New study provides insight into Vengurla archipelago ecosystem | Bombay News
Mumbai An ongoing study by the Salim Ali Center for Ornithology and Natural History (SACON) – funded by the Mangrove Foundation of the state forestry department – has given researchers key information about the biodiversity of the archipelago of Vengurla in the Sindhudurg district, known to be home to the largest congregation of Indian swifts, a protected bird species endemic to the Western Ghats of India and Sri Lanka.
In particular, the researchers observed that these salangans and other birds are essential for the survival of various troglodyte invertebrates in the region, as their droppings provide energy in the absence of light and vegetation.
The Vengurla Archipelago consists of about 20 islets, about 10 km from the coast, of which three islets are relatively large, namely New Lighthouse Island, Old Lighthouse Island and Burnt Island. The birds are found in the four caves between the new lighthouse and Burnt Island. One of these caves, called Pakoli Ghal on Burnt Island, is where Indian Swanganas nest and roost by the thousands.
Other species including rock pigeons, tawny pipits, dusky swallows, and western reef egrets have also been seen here. In 2012, the Bombay Natural History Society (BNHS) designated these rocks as an Important Bird Area (IBA), making it one of 467 such sites across the country.
The salangana is particularly vulnerable because its nests (made up of hardened saliva) are used to cook a Chinese specialty called bird’s nest soup. Vengurla has already witnessed widespread poaching of swangas nests (before the species came under wildlife protection law) and between 2001-02, seven smugglers operating in the area were arrested.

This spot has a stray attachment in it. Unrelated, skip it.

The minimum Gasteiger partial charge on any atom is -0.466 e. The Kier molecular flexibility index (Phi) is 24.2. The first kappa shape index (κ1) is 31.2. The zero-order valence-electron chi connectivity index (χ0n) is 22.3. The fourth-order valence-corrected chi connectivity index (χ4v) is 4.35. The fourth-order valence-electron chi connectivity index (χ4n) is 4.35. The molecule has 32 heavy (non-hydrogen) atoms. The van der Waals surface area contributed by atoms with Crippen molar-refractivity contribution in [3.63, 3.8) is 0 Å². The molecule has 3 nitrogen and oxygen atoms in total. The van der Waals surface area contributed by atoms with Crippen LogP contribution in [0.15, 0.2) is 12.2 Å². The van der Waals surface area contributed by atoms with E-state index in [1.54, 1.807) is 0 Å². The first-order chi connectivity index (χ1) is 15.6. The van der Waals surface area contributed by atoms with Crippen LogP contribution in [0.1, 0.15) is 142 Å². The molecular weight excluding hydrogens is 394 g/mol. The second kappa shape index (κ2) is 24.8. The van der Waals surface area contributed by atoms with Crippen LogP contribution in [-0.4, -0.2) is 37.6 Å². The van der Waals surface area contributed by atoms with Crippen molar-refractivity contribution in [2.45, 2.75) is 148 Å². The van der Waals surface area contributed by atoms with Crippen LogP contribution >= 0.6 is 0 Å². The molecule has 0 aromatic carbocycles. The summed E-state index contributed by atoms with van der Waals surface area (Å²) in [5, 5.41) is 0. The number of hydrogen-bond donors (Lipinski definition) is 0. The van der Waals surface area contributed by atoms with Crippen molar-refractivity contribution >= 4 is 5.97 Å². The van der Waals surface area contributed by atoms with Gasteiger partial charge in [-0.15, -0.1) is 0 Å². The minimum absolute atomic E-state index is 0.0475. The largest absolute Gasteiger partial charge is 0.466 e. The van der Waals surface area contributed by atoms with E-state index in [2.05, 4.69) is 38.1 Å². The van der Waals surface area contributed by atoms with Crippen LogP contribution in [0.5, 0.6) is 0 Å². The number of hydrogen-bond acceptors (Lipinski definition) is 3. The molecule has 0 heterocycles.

“Fortunately, during our study period, we found no indication that this activity was continuing,” said Dr Shirish Manchi of SACON, who is leading the study and has spent two decades working on the conservation of the Edible Nest-Swiftlet (a species) in the Andaman and Nicobar Islands.
In an interim report submitted to the Mangrove Foundation in March this year, and which was shared with the Hindustan Times this week, the researchers noted that “a detailed study of the flora and fauna of these islands has not been carried out … Most of the visits of researchers or naturalists to the rocks of Vengurla were intended to explore the avifauna on the islands and in the caves. SACON attempted to document, for the first time, the different orders of troglodyte fauna and their relationship with these birds.
“We conducted three repetitive and systematic surveys during the pre-monsoon season (December to February) at Pakoli Ghal on Burnt Island. We have documented the presence of invertebrates of eleven different orders; (1) Diptera (flies, mosquitoes), (2) Orthoptera (crickets), (3) Lepidoptera (moths and butterflies), (4) Araneae (spider), (5) Crustaceans (Crabs), (6) Blattodea (Cockroach ), (7) Coleoptera (Scarab), (8) Hymenoptera (ants), (9) Microlepidoptera (Micro-moths), (10) Squamata (Gecko) and (11) Scolopendromorpha (Centipedes) ”, they wrote, adding that work is underway to identify these taxa at the species level.